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Van Gogh secrets on an Avalon river cruise


Van Gogh secrets on an Avalon river cruise

story by: Anna Sarjeant

If you’re unsure what to expect from an Avalon river cruise, delve into a typical day on-board Avalon Tapestry II. HOT writer, Anna Sarjeant, details a day spent in France, as part of Avalon’s Paris to Normandy Beach Landings itinerary.   

Day six: Conflans - Auvers-Sur Oise
Standing before the gravestone of Vincent van Gogh, Sandrine (our tour guide) has her audience totally enthralled. It’s spitting, the weather is bleak and the ambience is pensive, which she is using to great effect. We’ve already been told of Vincent’s blighted childhood, his mother’s troubling neurosis and his own crippling fears of failure. And now, before us, Vincent’s head stone writhes its way up through a bed of tangled ‚Äčivy. There’s a secondary gravestone to Vincent’s left, where his younger brother, Theo, is also buried.

“Theo died just one year after his brother, Vincent.” Explains Sandrine (in the thickest, almost theatrical, French accent).

“He died of a broken heart. Devastated by his brother’s death. Consumed by grief.”

We bow our heads. Somebody at the back of the group weeps. Then there’s a long, solemn pause, before Sandrine clears her throat again.  

“He also had the syphilis.”

Well, that’ll do it.

She nonchalantly waves her hand and tells us it’s time to leave, before skipping off down the path towards the auberge where Gogh once lived. I’m not sure which brother I feel most sorry for, the one who shot himself in the chest, or the one with a far less poetic death - heartbroken you say?

Paris to Normandy’s beaches
The Van Gogh tour (and accompanying revelations) is part of Avalon Cruises’ Paris to Normandy’s Landing Beaches ‚Äčitinerary - a deluxe seven night cruise from the city of lights to some of the most haunting imprints left from WWII. But it’s not all war-related. Departing Paris, Avalon's ship winds its way up the Seine, passing through numerous French villages that flank its pretty banks. From Les Andeleys to Giverny: Monet’s old stomping ground, this is as much about the region’s phenomenal artists as it is a turbulent past.    

Deathbeds and pastries
Van Gogh’s little town of Auvers-Sur Oise is one of the quaintest we explored, which I admire while leaning against one of its beautifully time-worn walls - complete with raspberry tart bought from the town’s most popular patisserie. I queued alongside 20 French locals for a solid 15 minutes. But it was worth the wait, and having just stood in the very room Van Gogh lived (and later died) which is as utterly hopeless as all the pictures depict, I was in need of a little pick-me-up. It always pays to go to a boulangerie where the locals frequent. If the French are prepared to queue, you know it’s going to be a belter.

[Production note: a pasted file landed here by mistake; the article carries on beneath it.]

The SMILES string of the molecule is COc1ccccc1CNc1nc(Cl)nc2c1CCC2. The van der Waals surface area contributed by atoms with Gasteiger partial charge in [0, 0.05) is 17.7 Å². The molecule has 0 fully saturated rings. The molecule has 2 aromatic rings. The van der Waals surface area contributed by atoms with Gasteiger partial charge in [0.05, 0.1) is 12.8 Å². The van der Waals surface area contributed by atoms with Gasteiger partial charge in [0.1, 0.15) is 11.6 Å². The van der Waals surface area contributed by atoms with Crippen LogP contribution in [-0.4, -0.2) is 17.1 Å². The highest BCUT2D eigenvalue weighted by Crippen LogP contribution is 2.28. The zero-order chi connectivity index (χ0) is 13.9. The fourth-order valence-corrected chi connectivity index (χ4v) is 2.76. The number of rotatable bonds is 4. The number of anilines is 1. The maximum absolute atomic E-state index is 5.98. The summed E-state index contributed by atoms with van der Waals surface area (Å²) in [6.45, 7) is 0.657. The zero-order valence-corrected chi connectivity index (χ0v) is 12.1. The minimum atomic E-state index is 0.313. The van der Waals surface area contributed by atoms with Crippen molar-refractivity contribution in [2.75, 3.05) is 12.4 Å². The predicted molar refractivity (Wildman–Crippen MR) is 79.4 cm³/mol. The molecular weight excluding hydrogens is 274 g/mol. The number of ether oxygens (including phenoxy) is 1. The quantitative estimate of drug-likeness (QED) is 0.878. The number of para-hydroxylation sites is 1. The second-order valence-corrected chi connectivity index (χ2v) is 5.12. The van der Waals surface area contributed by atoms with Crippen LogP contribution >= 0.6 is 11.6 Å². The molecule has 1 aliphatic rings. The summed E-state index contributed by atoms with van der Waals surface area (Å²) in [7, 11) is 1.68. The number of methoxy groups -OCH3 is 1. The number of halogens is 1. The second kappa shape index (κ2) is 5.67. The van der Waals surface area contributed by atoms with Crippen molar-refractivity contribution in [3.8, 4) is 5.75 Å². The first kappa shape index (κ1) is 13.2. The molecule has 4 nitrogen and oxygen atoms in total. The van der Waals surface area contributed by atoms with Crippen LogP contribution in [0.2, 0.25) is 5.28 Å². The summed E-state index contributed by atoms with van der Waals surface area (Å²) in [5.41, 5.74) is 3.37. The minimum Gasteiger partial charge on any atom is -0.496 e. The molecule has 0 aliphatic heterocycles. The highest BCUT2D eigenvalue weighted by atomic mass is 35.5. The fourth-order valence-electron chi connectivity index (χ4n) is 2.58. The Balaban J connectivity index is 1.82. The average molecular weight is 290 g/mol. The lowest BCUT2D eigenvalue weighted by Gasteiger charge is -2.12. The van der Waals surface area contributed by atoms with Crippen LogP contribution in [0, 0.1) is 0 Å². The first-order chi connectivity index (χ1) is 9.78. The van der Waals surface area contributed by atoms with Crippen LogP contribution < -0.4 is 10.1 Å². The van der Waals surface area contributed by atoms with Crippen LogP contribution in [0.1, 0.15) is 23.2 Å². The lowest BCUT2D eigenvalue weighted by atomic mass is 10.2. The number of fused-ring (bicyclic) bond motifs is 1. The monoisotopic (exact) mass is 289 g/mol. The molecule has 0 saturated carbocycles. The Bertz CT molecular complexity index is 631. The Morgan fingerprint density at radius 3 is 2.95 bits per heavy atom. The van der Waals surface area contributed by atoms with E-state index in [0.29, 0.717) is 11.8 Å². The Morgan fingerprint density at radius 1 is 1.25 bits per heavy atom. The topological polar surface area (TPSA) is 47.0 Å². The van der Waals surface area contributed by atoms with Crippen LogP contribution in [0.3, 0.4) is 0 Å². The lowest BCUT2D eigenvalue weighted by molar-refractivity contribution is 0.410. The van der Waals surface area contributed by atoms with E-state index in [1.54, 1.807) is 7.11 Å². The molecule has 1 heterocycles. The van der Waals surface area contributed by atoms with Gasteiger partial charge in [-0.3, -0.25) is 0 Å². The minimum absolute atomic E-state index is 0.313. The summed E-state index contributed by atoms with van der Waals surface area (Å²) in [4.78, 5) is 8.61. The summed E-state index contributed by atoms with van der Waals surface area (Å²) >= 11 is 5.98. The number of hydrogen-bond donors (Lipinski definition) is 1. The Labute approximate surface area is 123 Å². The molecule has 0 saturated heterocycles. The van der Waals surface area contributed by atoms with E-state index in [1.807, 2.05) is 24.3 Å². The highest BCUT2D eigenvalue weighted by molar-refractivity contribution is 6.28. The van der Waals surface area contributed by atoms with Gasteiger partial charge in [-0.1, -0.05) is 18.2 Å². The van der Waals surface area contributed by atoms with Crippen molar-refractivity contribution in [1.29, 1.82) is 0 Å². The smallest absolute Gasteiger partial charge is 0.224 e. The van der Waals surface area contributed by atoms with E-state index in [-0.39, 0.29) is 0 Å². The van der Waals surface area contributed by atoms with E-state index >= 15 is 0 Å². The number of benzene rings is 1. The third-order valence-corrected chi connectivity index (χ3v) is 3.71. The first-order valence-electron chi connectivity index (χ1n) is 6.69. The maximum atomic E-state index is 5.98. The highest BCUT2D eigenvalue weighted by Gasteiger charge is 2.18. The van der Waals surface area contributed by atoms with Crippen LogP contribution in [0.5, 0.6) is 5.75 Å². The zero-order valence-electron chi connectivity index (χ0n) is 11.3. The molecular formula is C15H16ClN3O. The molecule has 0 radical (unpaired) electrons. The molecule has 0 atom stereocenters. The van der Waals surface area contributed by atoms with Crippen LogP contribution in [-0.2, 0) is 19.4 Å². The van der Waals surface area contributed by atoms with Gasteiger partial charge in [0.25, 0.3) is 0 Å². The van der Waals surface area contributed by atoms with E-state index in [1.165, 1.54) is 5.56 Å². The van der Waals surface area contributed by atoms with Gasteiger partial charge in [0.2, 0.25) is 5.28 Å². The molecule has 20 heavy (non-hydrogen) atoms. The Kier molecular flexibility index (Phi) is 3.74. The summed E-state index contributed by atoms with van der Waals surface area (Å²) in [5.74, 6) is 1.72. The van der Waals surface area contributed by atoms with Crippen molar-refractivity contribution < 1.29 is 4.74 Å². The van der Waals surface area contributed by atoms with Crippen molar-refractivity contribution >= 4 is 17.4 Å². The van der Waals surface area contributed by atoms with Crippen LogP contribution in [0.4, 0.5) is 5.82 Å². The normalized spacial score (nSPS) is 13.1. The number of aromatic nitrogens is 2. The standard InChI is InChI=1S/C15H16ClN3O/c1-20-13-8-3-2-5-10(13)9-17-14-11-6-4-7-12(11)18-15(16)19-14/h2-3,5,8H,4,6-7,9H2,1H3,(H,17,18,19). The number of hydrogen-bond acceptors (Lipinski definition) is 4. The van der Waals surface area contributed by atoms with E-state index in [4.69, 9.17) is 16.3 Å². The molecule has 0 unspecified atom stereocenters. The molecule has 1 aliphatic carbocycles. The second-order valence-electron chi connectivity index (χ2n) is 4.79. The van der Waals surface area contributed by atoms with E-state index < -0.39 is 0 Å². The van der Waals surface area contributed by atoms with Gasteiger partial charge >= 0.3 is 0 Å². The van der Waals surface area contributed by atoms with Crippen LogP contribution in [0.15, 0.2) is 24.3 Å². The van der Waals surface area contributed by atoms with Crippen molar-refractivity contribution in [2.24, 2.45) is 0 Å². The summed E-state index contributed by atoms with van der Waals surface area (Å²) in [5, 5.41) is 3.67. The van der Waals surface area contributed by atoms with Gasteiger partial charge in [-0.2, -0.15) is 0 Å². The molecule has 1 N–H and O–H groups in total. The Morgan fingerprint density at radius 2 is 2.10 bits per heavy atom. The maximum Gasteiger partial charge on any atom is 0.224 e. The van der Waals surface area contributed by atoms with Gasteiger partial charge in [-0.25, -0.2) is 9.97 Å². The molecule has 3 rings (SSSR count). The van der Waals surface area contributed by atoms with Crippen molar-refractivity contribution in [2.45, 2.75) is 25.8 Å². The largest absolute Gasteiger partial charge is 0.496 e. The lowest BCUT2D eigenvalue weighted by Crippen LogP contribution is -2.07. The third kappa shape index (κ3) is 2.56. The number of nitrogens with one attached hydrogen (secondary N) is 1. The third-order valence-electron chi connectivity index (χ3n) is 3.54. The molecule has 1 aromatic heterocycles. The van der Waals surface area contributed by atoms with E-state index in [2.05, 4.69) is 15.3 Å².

Auberge Ravoux
As part of ‚ÄčAvalon's Auvers-Sur Oise morning tour, you’ll also visit Van Gogh’s room number 5 in the Auberge Ravoux. Unchanged since he bled out from a fatal gunshot in 1890, it’s instantly recognisable for its lone wooden chair. There’s also a 12 minute film depicting Van Gogh’s time spent in the village, including his paintings of the area and letters exchanged between himself and Theo.


Back on board
By lunchtime I’m back on the Avalon Ship: The Tapestry II. Just one year off the production line, it’s as immaculate as you’d expect from a boat built in 2015 – and a far cry from Vincent’s shabby abode. Avalon boast the youngest fleet of ships on the block; they’re the youngest on the European waterways and significantly younger than the industry average. So if you’re after shiny, go with Avalon.  

Homeward bound
We’re Paris bound. The majority of Avalon’s guests are tucking into their buffet lunch, but I’m outside on the deck (it’s got absolutely nothing to do with the good looking deckhand also being here, seeing to his daily chores). But it is where I find the complimentary coffee and cookies that guests can help themselves to 24/7. Of which I do. Only the night before I crept out for a piece of fudge brownie at midnight. I was in absolutely no way on the hunt lookout for a good looking deckhand.

Avalon reflections
Four cookies down - as we glide into Paris and past a never-ending stream of opulent houseboats - I can’t help but think of poor old Vincent. A man who, while alive, made a grand total of 500 francs. He died thinking he was a failure; his number one greatest fear. And yet his paintings now sell for millions. In 1990 The Portrait of Dr. Gachet went for US$82,500,000 – at the time, it was the most expensive painting in the world.

And then there’s Theo, his grief-stricken brother who died from a broken heart.

Oh stop it, I know what you’re thinking. 

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